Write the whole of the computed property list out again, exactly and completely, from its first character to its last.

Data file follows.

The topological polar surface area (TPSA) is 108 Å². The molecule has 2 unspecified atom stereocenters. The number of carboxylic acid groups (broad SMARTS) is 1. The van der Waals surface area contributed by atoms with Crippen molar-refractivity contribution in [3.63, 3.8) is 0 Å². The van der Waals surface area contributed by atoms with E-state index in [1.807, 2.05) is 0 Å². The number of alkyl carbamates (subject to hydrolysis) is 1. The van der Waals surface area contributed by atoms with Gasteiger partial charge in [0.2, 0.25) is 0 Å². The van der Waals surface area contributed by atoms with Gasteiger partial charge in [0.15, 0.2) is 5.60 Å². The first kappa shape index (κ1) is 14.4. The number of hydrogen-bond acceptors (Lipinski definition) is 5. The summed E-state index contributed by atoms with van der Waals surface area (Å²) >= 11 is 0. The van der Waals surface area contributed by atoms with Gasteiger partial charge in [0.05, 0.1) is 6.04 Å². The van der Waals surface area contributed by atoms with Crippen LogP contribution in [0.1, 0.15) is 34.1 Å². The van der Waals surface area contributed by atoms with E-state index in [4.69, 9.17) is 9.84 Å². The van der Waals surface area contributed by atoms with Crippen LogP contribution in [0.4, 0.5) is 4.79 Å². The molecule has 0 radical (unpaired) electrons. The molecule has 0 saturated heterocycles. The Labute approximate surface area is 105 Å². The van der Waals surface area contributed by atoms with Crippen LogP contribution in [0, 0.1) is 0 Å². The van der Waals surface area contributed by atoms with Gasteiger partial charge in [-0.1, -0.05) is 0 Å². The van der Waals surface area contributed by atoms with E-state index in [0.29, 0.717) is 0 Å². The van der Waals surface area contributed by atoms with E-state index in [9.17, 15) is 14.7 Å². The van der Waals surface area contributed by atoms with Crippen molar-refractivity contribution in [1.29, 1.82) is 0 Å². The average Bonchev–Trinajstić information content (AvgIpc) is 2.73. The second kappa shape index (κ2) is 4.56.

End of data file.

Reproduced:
The topological polar surface area (TPSA) is 108 Å². The molecule has 2 unspecified atom stereocenters. The number of carboxylic acid groups (broad SMARTS) is 1. The van der Waals surface area contributed by atoms with Crippen molar-refractivity contribution in [3.63, 3.8) is 0 Å². The van der Waals surface area contributed by atoms with E-state index in [1.807, 2.05) is 0 Å². The number of alkyl carbamates (subject to hydrolysis) is 1. The van der Waals surface area contributed by atoms with Gasteiger partial charge in [0.2, 0.25) is 0 Å². The van der Waals surface area contributed by atoms with Gasteiger partial charge in [0.15, 0.2) is 5.60 Å². The first kappa shape index (κ1) is 14.4. The number of hydrogen-bond acceptors (Lipinski definition) is 5. The summed E-state index contributed by atoms with van der Waals surface area (Å²) >= 11 is 0. The van der Waals surface area contributed by atoms with Gasteiger partial charge in [0.05, 0.1) is 6.04 Å². The van der Waals surface area contributed by atoms with Crippen LogP contribution in [0.1, 0.15) is 34.1 Å². The van der Waals surface area contributed by atoms with E-state index in [4.69, 9.17) is 9.84 Å². The van der Waals surface area contributed by atoms with Crippen LogP contribution in [0.4, 0.5) is 4.79 Å². The molecule has 0 radical (unpaired) electrons. The molecule has 0 saturated heterocycles. The Labute approximate surface area is 105 Å². The van der Waals surface area contributed by atoms with Crippen LogP contribution in [0, 0.1) is 0 Å². The van der Waals surface area contributed by atoms with Gasteiger partial charge in [-0.1, -0.05) is 0 Å². The van der Waals surface area contributed by atoms with E-state index in [0.29, 0.717) is 0 Å². The van der Waals surface area contributed by atoms with E-state index in [9.17, 15) is 14.7 Å². The van der Waals surface area contributed by atoms with Crippen molar-refractivity contribution in [1.29, 1.82) is 0 Å². The average Bonchev–Trinajstić information content (AvgIpc) is 2.73. The second kappa shape index (κ2) is 4.56.